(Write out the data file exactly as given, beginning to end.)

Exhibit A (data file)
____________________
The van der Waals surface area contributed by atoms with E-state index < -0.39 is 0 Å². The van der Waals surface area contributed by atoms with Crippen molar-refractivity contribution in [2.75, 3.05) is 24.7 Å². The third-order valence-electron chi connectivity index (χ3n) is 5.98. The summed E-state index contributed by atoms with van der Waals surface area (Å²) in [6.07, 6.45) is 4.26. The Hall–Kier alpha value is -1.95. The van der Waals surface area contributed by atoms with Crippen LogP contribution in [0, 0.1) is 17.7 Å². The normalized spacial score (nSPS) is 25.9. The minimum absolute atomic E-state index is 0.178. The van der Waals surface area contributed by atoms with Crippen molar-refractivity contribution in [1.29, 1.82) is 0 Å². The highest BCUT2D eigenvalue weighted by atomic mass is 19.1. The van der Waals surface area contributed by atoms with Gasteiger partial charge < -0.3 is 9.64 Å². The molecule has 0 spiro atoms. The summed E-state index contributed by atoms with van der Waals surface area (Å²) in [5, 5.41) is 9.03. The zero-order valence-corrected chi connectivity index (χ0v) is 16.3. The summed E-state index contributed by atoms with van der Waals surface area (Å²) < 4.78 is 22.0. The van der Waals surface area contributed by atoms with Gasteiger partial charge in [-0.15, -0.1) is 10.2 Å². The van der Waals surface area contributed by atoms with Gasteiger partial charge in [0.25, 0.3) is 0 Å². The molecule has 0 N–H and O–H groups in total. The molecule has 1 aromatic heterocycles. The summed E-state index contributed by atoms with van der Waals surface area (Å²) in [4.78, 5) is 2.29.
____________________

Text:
The van der Waals surface area contributed by atoms with E-state index < -0.39 is 0 Å². The van der Waals surface area contributed by atoms with Crippen molar-refractivity contribution in [2.75, 3.05) is 24.7 Å². The third-order valence-electron chi connectivity index (χ3n) is 5.98. The summed E-state index contributed by atoms with van der Waals surface area (Å²) in [6.07, 6.45) is 4.26. The Hall–Kier alpha value is -1.95. The van der Waals surface area contributed by atoms with Crippen LogP contribution in [0, 0.1) is 17.7 Å². The normalized spacial score (nSPS) is 25.9. The minimum absolute atomic E-state index is 0.178. The van der Waals surface area contributed by atoms with Crippen molar-refractivity contribution in [1.29, 1.82) is 0 Å². The highest BCUT2D eigenvalue weighted by atomic mass is 19.1. The van der Waals surface area contributed by atoms with Gasteiger partial charge < -0.3 is 9.64 Å². The molecule has 0 spiro atoms. The summed E-state index contributed by atoms with van der Waals surface area (Å²) in [5, 5.41) is 9.03. The zero-order valence-corrected chi connectivity index (χ0v) is 16.3. The summed E-state index contributed by atoms with van der Waals surface area (Å²) < 4.78 is 22.0. The van der Waals surface area contributed by atoms with Gasteiger partial charge in [-0.15, -0.1) is 10.2 Å². The van der Waals surface area contributed by atoms with Gasteiger partial charge in [0.25, 0.3) is 0 Å². The molecule has 0 N–H and O–H groups in total. The molecule has 1 aromatic heterocycles. The summed E-state index contributed by atoms with van der Waals surface area (Å²) in [4.78, 5) is 2.29.